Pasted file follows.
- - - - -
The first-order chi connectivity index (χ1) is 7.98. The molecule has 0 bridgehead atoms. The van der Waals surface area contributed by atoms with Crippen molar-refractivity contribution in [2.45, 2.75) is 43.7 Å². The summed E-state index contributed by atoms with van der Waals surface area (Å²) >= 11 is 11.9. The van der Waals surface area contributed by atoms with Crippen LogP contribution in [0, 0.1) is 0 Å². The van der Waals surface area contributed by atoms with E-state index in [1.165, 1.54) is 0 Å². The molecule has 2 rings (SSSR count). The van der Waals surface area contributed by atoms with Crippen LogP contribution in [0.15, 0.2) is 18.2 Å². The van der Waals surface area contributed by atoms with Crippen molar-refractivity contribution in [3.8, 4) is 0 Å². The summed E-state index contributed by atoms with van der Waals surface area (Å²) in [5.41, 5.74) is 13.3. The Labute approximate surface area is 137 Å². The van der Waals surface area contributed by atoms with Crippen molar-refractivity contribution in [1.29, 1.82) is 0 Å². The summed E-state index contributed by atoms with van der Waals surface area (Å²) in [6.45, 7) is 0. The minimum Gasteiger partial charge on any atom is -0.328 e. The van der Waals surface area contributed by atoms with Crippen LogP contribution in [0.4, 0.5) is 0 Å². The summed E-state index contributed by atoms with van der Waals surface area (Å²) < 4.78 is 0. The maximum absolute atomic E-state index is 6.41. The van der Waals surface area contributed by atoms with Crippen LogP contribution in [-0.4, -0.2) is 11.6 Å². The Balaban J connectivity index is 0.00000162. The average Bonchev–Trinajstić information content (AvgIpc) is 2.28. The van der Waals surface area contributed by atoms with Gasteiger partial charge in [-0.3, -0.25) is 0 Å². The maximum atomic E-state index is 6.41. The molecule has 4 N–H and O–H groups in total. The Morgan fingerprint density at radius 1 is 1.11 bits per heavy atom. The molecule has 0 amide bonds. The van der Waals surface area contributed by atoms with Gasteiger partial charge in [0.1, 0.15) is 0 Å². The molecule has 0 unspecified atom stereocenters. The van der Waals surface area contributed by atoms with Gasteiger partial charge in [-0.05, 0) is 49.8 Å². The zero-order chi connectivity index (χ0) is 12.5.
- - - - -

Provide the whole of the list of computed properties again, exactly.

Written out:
The first-order chi connectivity index (χ1) is 7.98. The molecule has 0 bridgehead atoms. The van der Waals surface area contributed by atoms with Crippen molar-refractivity contribution in [2.45, 2.75) is 43.7 Å². The summed E-state index contributed by atoms with van der Waals surface area (Å²) >= 11 is 11.9. The van der Waals surface area contributed by atoms with Crippen LogP contribution in [0, 0.1) is 0 Å². The van der Waals surface area contributed by atoms with E-state index in [1.165, 1.54) is 0 Å². The molecule has 2 rings (SSSR count). The van der Waals surface area contributed by atoms with Crippen LogP contribution in [0.15, 0.2) is 18.2 Å². The van der Waals surface area contributed by atoms with Crippen molar-refractivity contribution in [3.8, 4) is 0 Å². The summed E-state index contributed by atoms with van der Waals surface area (Å²) in [5.41, 5.74) is 13.3. The Labute approximate surface area is 137 Å². The van der Waals surface area contributed by atoms with Crippen molar-refractivity contribution in [1.29, 1.82) is 0 Å². The summed E-state index contributed by atoms with van der Waals surface area (Å²) in [6.45, 7) is 0. The minimum Gasteiger partial charge on any atom is -0.328 e. The van der Waals surface area contributed by atoms with Crippen LogP contribution in [0.4, 0.5) is 0 Å². The summed E-state index contributed by atoms with van der Waals surface area (Å²) < 4.78 is 0. The maximum absolute atomic E-state index is 6.41. The van der Waals surface area contributed by atoms with Crippen LogP contribution in [-0.4, -0.2) is 11.6 Å². The Balaban J connectivity index is 0.00000162. The average Bonchev–Trinajstić information content (AvgIpc) is 2.28. The van der Waals surface area contributed by atoms with Gasteiger partial charge in [-0.3, -0.25) is 0 Å². The maximum atomic E-state index is 6.41. The molecule has 4 N–H and O–H groups in total. The Morgan fingerprint density at radius 1 is 1.11 bits per heavy atom. The molecule has 0 amide bonds. The van der Waals surface area contributed by atoms with Gasteiger partial charge in [0.1, 0.15) is 0 Å². The molecule has 0 unspecified atom stereocenters. The van der Waals surface area contributed by atoms with Gasteiger partial charge in [-0.05, 0) is 49.8 Å². The zero-order chi connectivity index (χ0) is 12.5.